Its going to be bolted to a torquey 351 with probably only 350hp (previously it was on an injected 302), so hopefully a J lever will hold that power no dramas....but it wont be going in the truck for another few years so plenty of time to change my mind and strip it back down - I really love that these transmissions are so compartmentalised.
 

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I get most parts local from Motospecs or Driveline. Some I purchase direct from Broader Performance.

I don't think I've seen that Fairbanks kit. Be interesting to see the instructions . Most of the kits modify the same things just some in different ways
 

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Hi

My transmission rebuild kit and shift kit came with an oil filter assembly each, but they are different designs...any opinion on which one is better (most likely doesn't really matter)? The shift kit one is shallower.

91613

91614
 

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It all depends on which pan you have . There are 3 factory pans , all different depths .

Those are the shallow pan and medium pan. There is a filter with a rubber grommet also for the deep Bronco pans.

The medium pan has the front corners bevelled is the easiest way to identify.

It definitely does matter , the incorrect filter can restrict flow in some case, particularly if the grommet type is used in the wrong pan can completely block the pickup
 

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I must have the shallow pan, as the filter on the left is what was in the truck already....

I put the shift kit into the valve body but when I tried to install the replacement spring that came with the kit in for the pressure regulator assembly i couldn't get the booster valve to seat in deep enough to put the retaining clip on....if I swapped it out for the one it already had and it went in fine so it wasn't jamming up or anything....does not having the firmer spring defeat the purpose of the whole kit?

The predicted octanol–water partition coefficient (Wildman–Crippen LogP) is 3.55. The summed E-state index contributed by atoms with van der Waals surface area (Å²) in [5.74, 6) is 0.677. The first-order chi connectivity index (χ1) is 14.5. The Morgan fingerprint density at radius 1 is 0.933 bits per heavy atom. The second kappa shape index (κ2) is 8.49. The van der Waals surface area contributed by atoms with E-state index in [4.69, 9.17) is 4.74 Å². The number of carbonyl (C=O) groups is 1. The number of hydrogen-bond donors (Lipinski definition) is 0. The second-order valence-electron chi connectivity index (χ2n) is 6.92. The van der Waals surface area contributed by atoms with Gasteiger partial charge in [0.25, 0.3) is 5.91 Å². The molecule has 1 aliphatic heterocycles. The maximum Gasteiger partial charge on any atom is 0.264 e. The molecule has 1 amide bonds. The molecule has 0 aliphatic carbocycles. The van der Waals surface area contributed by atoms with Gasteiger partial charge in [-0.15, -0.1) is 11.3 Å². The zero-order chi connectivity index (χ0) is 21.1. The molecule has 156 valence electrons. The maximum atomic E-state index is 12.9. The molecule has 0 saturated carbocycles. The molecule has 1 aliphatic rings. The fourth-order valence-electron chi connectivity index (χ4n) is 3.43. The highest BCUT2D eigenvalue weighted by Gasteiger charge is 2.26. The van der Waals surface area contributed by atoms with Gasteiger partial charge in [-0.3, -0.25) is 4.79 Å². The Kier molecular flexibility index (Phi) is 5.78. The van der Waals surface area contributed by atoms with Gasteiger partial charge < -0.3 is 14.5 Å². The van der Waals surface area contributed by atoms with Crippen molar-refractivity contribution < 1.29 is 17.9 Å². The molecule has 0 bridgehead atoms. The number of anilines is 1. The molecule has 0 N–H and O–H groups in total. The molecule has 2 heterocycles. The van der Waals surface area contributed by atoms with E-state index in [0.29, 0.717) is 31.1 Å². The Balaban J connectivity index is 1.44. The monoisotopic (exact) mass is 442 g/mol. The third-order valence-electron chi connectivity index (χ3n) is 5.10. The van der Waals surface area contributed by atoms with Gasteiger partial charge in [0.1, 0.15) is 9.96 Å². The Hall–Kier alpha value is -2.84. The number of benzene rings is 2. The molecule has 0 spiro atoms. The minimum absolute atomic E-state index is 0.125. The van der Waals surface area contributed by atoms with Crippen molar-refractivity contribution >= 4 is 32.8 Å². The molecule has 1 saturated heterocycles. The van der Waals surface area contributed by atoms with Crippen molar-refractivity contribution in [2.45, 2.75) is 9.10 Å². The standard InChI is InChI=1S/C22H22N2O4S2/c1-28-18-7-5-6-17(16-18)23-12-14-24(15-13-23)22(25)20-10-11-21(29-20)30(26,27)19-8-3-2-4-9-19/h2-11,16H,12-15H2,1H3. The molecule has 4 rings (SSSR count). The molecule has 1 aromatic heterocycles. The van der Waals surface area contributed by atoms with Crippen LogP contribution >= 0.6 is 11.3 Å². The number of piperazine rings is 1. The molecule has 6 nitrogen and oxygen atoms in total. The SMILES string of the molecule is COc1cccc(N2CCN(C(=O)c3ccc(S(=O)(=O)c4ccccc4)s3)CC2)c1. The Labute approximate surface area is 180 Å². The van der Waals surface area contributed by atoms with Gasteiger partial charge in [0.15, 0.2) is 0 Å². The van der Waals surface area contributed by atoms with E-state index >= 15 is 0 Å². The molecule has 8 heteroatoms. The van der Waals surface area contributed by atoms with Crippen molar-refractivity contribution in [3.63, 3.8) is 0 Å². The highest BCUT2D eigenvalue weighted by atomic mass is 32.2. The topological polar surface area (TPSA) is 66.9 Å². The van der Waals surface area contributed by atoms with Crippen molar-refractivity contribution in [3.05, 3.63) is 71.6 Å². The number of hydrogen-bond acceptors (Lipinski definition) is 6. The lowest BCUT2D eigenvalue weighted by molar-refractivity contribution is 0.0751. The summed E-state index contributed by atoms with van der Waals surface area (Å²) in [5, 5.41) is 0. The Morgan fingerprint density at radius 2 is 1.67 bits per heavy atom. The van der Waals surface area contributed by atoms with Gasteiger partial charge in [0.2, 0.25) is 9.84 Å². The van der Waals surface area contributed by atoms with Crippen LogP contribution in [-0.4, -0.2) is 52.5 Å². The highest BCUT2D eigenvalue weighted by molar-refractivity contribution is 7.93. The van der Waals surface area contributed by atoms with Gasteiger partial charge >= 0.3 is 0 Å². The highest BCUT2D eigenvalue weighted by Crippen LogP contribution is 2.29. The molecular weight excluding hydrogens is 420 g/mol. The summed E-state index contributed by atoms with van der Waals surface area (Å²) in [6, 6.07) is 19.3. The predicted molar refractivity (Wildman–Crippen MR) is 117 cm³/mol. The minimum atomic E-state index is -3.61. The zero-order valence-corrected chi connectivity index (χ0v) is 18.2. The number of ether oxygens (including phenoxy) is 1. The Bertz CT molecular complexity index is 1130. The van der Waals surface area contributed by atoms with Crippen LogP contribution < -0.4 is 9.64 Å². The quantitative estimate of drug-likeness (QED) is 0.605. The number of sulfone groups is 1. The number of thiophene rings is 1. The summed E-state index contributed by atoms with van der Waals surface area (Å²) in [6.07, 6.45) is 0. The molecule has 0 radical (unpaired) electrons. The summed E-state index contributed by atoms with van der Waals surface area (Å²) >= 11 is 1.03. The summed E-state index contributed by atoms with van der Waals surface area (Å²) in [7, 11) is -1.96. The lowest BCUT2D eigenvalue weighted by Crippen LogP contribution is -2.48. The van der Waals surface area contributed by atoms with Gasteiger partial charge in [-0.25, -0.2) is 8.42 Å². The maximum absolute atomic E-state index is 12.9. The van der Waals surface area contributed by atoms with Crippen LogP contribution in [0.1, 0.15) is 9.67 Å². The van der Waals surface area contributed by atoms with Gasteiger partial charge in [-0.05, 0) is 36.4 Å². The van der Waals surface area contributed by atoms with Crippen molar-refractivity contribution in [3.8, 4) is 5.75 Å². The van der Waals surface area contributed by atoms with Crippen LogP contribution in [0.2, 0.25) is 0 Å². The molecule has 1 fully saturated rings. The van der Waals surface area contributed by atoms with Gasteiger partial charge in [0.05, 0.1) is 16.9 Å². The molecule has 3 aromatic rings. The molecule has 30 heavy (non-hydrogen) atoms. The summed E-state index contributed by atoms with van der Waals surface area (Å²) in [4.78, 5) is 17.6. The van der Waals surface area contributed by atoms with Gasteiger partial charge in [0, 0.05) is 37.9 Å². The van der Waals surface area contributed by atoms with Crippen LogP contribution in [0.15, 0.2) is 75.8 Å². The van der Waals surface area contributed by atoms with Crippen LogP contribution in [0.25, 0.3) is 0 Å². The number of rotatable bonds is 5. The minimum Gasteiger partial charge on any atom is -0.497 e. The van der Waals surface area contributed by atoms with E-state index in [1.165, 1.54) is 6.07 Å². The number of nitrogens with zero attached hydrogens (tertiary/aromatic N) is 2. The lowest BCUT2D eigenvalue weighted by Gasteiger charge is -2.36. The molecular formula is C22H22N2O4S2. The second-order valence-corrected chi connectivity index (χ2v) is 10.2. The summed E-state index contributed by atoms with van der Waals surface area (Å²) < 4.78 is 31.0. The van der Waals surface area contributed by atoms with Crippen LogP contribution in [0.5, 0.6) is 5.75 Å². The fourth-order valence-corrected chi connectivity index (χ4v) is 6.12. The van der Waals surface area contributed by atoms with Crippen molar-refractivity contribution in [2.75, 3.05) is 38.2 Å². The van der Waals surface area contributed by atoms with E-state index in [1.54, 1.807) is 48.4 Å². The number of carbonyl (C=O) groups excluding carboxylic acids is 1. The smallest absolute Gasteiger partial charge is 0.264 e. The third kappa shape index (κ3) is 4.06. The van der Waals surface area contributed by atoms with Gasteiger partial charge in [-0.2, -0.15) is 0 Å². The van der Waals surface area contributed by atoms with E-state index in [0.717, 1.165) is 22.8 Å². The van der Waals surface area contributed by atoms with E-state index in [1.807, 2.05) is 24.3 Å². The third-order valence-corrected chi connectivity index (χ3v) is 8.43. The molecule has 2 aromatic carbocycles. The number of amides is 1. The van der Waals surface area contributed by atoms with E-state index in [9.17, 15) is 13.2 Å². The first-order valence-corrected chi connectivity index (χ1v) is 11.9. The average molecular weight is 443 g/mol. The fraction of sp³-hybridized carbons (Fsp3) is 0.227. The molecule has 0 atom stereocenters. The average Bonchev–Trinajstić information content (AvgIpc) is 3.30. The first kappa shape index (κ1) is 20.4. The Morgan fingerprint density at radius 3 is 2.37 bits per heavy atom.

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It will work but have a lower line pressure . Something mustn't have been seated right. Maybe the boost valve wasn't right in? Something not right . Transgo stuff always works spot on .

If the pan is all square around the base then likely is the shallow. As I say the medium has a bevel on the front corners as below

91619
 

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Thanks Greg

Looks like I have the medium pan. I'm thinking maybe the spring could have been catching in the valve bore and not fully compressing - I will take the valve body apart and try it again.

Do these transmission internals corrode? I have had the parts cleaned and waiting reinstall for a couple weeks and they seem fine - bit of surface rust on the reverse clutch spring assembly (from memory it was already there). Just thinking if I plan on storing this transmission for a long time would I need to do anything different when reassembling?
 

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Just plenty of oil poured over everything once assembled before the valvebody goes in.

Make sure to screw some plugs in the cooler lines and seal up all other openings. Of course store it somewhere dry it will be fine
 

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thanks mate...appreciate your patience with my novice questions.

My reverse piston spring set has some light rusting - probably from sitting disassembled for years - if i clean it up a bit with some scotch brite im assuming this wont be a problem....the rest of the parts seem fine sitting on the shelf.

I'm having fun with the kickdown assembly (all part of the learning experience - and I thought the internals were the only bit), my 89 F150 had some kind of different setup which was different to all the workshop manuals which had me thinking i had lost some parts, but I think I have everything - luckily i took pictures years ago. Although the rod that goes through the housing to the kickdown bracket was round and I thought my bracket had a rectangle hole but i still need to check fitment (external bracket parts being painted so once cured).

91648